Chicago Tribune on Trial?
Who do Tribune journalists Megan Crepeau and Jason Meisner really work for?
In 2011, former Cook County Circuit Court Judge Diane Cannon handed down a ruling that posed a grave threat to the exoneration industry in Chicago, an industry that has cost taxpayers hundreds of millions of dollars and built the careers of many journalists while at the same time destroying those of many police detectives.
Cannon ruled that student investigators at Northwestern University’s prestigious journalism school, Medill, led by iconic professor David Protess, were acting as investigators for attorneys, not journalists, in their investigation of a potential wrongful conviction case. Because of this, Cannon argued the student investigators were not protected by reporter privilege laws. After a long legal battle, Cannon ruled the students and Protess had to turn over a large body of records concerning their investigation to prosecutors.
From the Chicago Tribune:
"While acknowledging that student journalists would ordinarily be shielded by the state's reporter privilege law, Judge Diane Cannon ruled that the Medill School of Journalism students were "acting as investigators in a criminal proceeding" when they collaborated with law students at the university's Center on Wrongful Convictions."
With the release of this evidence, a scandal erupted at Northwestern, leading to the exit of Protess, and Northwestern stating Protess had not been telling the truth to the school about his investigations.
A central chapter in the wrongful conviction movement in Chicago, Protess' investigations breathed life into countless complaints against Chicago police officers and ruined both the reputations and careers of many officers. However, Chicago’s media dutifully put a wall around the story and refused to dig deeper into what was taking place at Medill. A compelling story worthy of investigation died in a vast media silence.
It turns out that student journalists working exclusively on behalf of attorneys positing exoneration claims is no anomaly. There are numerous examples this is standard operating procedure among members of Chicago’s media. Those students fronted out by Judge Cannon may merely have been learning the practice of “journalism” in Chicago that had been taking place for decades. The fact that Cannon’s ruling did not lead to a larger investigation of media practices from Medill or the rest of the city pointed to another feature of Chicago media: A code of silence that runs among journalists — print, radio or digital — and a refusal to rupture their alliance with the exoneration industry.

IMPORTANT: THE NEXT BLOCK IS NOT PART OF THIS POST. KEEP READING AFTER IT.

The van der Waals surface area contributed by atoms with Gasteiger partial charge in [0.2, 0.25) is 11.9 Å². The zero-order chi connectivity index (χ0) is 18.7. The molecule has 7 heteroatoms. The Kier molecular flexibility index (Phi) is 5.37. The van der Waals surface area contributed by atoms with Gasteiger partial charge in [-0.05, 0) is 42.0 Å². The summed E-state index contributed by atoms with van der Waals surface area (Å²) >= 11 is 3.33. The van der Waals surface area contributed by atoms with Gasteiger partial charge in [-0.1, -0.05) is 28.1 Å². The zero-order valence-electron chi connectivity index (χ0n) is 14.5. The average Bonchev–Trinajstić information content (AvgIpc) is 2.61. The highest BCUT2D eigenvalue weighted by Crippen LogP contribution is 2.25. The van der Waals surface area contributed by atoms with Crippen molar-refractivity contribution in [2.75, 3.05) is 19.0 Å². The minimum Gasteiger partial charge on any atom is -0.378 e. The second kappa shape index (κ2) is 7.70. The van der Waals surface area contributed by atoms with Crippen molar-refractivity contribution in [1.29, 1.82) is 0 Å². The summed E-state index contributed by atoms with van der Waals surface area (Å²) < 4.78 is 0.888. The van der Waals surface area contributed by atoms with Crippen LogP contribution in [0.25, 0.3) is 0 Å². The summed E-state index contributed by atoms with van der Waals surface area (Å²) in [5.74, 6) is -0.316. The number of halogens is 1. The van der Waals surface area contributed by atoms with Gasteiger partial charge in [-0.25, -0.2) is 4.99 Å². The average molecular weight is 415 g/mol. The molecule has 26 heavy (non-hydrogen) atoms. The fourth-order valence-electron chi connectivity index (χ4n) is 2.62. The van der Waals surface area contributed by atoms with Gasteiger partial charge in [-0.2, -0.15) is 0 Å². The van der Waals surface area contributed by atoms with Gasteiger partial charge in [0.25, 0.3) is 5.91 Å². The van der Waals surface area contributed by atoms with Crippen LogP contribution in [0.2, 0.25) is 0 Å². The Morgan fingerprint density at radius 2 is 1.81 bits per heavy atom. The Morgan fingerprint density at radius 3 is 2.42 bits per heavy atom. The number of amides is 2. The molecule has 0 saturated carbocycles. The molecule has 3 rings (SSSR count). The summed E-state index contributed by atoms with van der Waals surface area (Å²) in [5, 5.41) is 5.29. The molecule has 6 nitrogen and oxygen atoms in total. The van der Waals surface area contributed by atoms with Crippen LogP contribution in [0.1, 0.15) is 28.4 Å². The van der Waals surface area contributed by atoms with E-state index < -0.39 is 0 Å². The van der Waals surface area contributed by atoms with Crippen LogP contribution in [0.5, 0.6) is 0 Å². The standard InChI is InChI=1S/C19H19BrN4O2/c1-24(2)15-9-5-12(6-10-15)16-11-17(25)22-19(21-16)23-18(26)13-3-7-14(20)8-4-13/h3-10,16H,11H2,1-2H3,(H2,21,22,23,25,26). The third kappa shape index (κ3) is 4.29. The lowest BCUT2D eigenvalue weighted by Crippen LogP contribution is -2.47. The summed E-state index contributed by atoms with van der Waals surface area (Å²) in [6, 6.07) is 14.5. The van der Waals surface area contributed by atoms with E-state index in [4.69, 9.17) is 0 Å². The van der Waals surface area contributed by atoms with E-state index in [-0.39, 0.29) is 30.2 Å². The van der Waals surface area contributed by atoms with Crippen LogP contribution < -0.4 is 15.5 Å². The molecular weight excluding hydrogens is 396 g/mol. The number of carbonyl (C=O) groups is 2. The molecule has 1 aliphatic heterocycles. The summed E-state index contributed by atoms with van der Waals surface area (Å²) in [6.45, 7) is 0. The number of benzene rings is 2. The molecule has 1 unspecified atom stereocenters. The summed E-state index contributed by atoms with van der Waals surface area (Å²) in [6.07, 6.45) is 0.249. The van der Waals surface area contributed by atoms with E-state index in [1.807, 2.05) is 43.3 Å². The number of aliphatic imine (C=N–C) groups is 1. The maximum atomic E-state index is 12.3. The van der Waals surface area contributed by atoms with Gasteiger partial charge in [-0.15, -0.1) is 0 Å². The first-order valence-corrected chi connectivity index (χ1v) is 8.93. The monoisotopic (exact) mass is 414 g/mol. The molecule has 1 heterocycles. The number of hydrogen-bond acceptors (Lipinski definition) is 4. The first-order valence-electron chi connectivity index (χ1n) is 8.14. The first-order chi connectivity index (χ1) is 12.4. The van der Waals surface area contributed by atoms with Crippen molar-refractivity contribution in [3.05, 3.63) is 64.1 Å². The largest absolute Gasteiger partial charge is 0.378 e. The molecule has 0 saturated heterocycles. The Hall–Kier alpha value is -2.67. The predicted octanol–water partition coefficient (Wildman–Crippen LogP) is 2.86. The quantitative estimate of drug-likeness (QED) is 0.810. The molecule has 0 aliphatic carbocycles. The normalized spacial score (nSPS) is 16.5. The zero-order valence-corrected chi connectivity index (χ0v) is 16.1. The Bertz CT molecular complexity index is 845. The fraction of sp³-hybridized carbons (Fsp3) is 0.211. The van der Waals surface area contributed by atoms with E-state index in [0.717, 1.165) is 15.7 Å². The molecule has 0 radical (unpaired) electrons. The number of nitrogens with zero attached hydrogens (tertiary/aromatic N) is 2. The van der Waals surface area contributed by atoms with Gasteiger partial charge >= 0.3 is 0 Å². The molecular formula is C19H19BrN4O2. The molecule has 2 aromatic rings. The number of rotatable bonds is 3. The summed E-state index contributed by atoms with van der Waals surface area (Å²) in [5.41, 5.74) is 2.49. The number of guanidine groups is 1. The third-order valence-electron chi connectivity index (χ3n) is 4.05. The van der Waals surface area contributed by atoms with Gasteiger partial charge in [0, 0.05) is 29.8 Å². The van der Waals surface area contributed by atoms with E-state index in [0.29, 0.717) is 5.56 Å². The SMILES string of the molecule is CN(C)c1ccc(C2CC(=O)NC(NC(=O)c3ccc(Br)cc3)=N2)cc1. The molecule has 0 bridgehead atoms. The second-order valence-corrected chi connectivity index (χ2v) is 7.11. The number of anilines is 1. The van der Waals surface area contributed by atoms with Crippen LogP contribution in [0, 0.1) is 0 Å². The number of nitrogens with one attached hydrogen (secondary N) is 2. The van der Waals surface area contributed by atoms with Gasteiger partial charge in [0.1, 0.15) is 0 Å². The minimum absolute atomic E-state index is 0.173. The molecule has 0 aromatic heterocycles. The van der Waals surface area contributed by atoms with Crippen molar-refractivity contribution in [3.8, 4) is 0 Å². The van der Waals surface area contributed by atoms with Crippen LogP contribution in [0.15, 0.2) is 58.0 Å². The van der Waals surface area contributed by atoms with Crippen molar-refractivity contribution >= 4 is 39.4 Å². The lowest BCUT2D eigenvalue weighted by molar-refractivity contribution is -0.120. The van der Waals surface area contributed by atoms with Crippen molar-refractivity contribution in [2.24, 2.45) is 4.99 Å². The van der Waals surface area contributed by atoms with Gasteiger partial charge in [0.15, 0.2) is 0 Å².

The media outlet that led the insurrection from journalism to advocacy was the Chicago Tribune, and no reporters reflect this sacrifice of real journalism to the altar of wrongful convictions more than reporters Megan Crepeau and Jason Meisner.
Each and every day, the Tribune pounds out another article, editorial, or column in some way burnishing the image of the captains of the exoneration industry at the expense of the career and reputation of some police officer or detective, many who served the city honorably for decades.
Only last week, Crepeau, a graduate of Medill, was at it again. Crepeau wrote in depth articles about a hot mic incident in which a Cook County judge made disparaging and unprofessional remarks about an attorney after a testy court hearing in an exoneration case.
Judge William Raines was reportedly recorded saying: “Can you imagine waking up next to her every day? Oh my God,” in reference to New York attorney Jennifer Bonjean after a hearing in which Bonjean was representing a man claiming he was wrongfully convicted of a 1992 murder. Bonjean is one of the city’s most prolific and successful attorneys claiming men have been falsely convicted of murders and rapes.
Bonjean is reported in Crepeau’s article as saying she would file a complaint about the incident. Immediately afterward, according to media reports, the case was reassigned to a new judge, Carol Howard. This move bodes well for Bonjean in her quest to represent her client. There are signs Judge Raines, a former policeman, was not buying Bonjean’s exoneration claims, whereas Howard is likely a far more sympathetic. Howard has established a reputation for being so solicitous to the claim of a wrongful conviction, police officers appearing in her courtroom at Leighton, Room 203, contrived the maxim “set em’ free, 203” after witnessing the judge toss many airtight cases.
In her articles covering the incident, Crepeau cited some background about Bonjean, including the fact that Bonjean successfully represented Bill Cosby in his quest to have his conviction overturned and released from prison. Crepeau also claimed Bonjean recently signed on to represent R. Kelly in sex abuse allegations.